Age 34: 54.5 WAR Median, 94.44% inducted
    No one makes it, and no one is even particularly close. Adam Wainwright leads the way, but he only has 34.4 WAR. Despite have four Top-3 finishes in Cy Young voting, he started late and has missed basically two entire seasons for surgery. He wouldn’t be the worst Hall of Famer by WAR at this point if he were elected, with three trailing him and a fourth just barely ahead. But on the other hand, one of those four pitchers was Phil Niekro, who pitched until he was 48, and another was Early Wynn, who made six straight All-Star Games starting at the age of 35 and won his only Cy Young Award at the age of 39, and those just aren’t the types of careers you expect. Meanwhile, there have been about 60 players just as good in their careers through age 34 who aren’t yet inducted, so it seems much safer to bet on that.

    Age 35: 59.3 WAR Median, 100% inducted
    Much like age 33, there’s one player who used to be ahead of the pace who has since slipped, but now stands a good chance of re-reaching those heights. CC Sabathia leads all active pitchers in Wins Above Replacement, sitting at 57.9. Believe it or not, last year was his only the first time since I’ve been doing this that he didn’t make it over the cutoff, despite the fact that he had three dismal seasons in a row there (from 2013 to 2015, he was worth 0.7 WAR). He just had that big of a lead built up from his young start and amazing first dozen years. Last year, he bounced back to an above-average 3.0 Wins, meaning that, if he can repeat it, he’s back on pace. Even if he doesn’t quite get the full 3.0 WAR, the gap between ages 36 and 37 is only 0.6, so he has a chance to pull it off the following year. I’m pulling for him; it’s a great story.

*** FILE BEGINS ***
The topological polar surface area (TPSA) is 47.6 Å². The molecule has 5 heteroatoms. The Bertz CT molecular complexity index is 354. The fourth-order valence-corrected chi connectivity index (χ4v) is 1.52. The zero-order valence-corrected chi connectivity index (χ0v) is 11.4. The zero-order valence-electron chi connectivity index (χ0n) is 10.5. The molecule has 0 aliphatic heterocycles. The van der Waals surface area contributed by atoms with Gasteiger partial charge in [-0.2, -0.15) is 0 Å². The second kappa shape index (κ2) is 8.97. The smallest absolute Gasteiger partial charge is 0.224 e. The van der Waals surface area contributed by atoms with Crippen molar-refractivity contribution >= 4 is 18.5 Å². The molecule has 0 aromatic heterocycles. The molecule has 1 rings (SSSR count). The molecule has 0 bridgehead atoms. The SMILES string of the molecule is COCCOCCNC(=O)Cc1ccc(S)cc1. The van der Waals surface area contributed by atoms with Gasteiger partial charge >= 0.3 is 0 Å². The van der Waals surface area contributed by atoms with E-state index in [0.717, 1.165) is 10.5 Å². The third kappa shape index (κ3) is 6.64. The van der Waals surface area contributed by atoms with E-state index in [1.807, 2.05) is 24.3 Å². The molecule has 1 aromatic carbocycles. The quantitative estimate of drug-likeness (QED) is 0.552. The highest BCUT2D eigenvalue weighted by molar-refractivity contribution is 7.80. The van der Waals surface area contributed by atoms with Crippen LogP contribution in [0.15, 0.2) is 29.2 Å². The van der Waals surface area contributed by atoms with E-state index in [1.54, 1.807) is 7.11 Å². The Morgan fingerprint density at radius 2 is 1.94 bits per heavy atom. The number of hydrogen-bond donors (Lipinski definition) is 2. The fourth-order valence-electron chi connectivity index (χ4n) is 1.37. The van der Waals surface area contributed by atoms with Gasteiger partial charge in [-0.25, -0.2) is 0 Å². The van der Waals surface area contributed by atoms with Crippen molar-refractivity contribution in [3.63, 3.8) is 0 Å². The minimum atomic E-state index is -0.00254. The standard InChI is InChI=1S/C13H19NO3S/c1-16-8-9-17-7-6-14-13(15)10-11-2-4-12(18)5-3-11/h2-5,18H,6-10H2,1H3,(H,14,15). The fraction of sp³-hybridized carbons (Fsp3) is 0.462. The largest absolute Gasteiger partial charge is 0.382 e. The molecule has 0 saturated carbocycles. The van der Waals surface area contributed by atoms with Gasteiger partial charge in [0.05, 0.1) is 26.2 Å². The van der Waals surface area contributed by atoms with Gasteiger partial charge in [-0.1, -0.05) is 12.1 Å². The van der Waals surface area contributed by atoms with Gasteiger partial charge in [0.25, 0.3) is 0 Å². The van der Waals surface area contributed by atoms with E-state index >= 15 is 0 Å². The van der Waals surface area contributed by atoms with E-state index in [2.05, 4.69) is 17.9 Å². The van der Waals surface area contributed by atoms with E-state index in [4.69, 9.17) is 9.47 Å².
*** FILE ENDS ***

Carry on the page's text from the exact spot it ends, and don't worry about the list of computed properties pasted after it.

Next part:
Age 36: 60.65 WAR Median, 89.47% inducted
    Age 37: 61.25 WAR Median, 89.47% inducted
    Age 38: 62.05 WAR Median, 89.47% inducted
    Age 39: 63.55 WAR Median, 85.00% inducted
    Age 40: 66.35 WAR Median, 85.00% inducted
    Age 41: 67.4 WAR Median, 89.47% inducted
    Overall: 67.95 WAR Median, 89.47% inducted